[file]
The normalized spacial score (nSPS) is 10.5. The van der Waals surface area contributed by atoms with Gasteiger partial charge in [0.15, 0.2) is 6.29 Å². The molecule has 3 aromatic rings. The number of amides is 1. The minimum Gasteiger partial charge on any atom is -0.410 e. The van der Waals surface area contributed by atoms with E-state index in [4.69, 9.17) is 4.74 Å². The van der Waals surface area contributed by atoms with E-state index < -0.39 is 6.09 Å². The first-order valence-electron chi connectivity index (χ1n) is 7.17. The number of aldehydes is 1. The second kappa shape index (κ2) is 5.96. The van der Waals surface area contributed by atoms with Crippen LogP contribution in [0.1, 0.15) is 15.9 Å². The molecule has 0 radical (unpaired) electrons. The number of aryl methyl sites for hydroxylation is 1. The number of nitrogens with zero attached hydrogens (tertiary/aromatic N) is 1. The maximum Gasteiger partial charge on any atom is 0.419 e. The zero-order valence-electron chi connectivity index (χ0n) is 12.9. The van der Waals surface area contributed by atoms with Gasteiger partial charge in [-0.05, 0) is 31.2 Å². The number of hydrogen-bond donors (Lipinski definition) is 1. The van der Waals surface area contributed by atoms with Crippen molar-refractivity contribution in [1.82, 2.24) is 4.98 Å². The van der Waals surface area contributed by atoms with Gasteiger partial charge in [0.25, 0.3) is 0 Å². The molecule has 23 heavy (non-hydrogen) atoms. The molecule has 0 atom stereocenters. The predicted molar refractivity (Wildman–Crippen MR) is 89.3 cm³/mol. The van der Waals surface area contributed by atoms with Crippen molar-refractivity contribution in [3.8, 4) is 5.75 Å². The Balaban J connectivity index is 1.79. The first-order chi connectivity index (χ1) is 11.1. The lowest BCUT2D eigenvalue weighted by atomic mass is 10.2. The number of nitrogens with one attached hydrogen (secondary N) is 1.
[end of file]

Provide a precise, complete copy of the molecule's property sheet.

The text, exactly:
The normalized spacial score (nSPS) is 10.5. The van der Waals surface area contributed by atoms with Gasteiger partial charge in [0.15, 0.2) is 6.29 Å². The molecule has 3 aromatic rings. The number of amides is 1. The minimum Gasteiger partial charge on any atom is -0.410 e. The van der Waals surface area contributed by atoms with E-state index in [4.69, 9.17) is 4.74 Å². The van der Waals surface area contributed by atoms with E-state index < -0.39 is 6.09 Å². The first-order valence-electron chi connectivity index (χ1n) is 7.17. The number of aldehydes is 1. The second kappa shape index (κ2) is 5.96. The van der Waals surface area contributed by atoms with Crippen LogP contribution in [0.1, 0.15) is 15.9 Å². The molecule has 0 radical (unpaired) electrons. The number of aryl methyl sites for hydroxylation is 1. The number of nitrogens with zero attached hydrogens (tertiary/aromatic N) is 1. The maximum Gasteiger partial charge on any atom is 0.419 e. The zero-order valence-electron chi connectivity index (χ0n) is 12.9. The van der Waals surface area contributed by atoms with Gasteiger partial charge in [-0.05, 0) is 31.2 Å². The number of hydrogen-bond donors (Lipinski definition) is 1. The van der Waals surface area contributed by atoms with Crippen molar-refractivity contribution in [1.82, 2.24) is 4.98 Å². The van der Waals surface area contributed by atoms with Gasteiger partial charge in [0.25, 0.3) is 0 Å². The molecule has 23 heavy (non-hydrogen) atoms. The molecule has 0 atom stereocenters. The predicted molar refractivity (Wildman–Crippen MR) is 89.3 cm³/mol. The van der Waals surface area contributed by atoms with Crippen molar-refractivity contribution in [3.8, 4) is 5.75 Å². The Balaban J connectivity index is 1.79. The first-order chi connectivity index (χ1) is 11.1. The lowest BCUT2D eigenvalue weighted by atomic mass is 10.2. The number of nitrogens with one attached hydrogen (secondary N) is 1.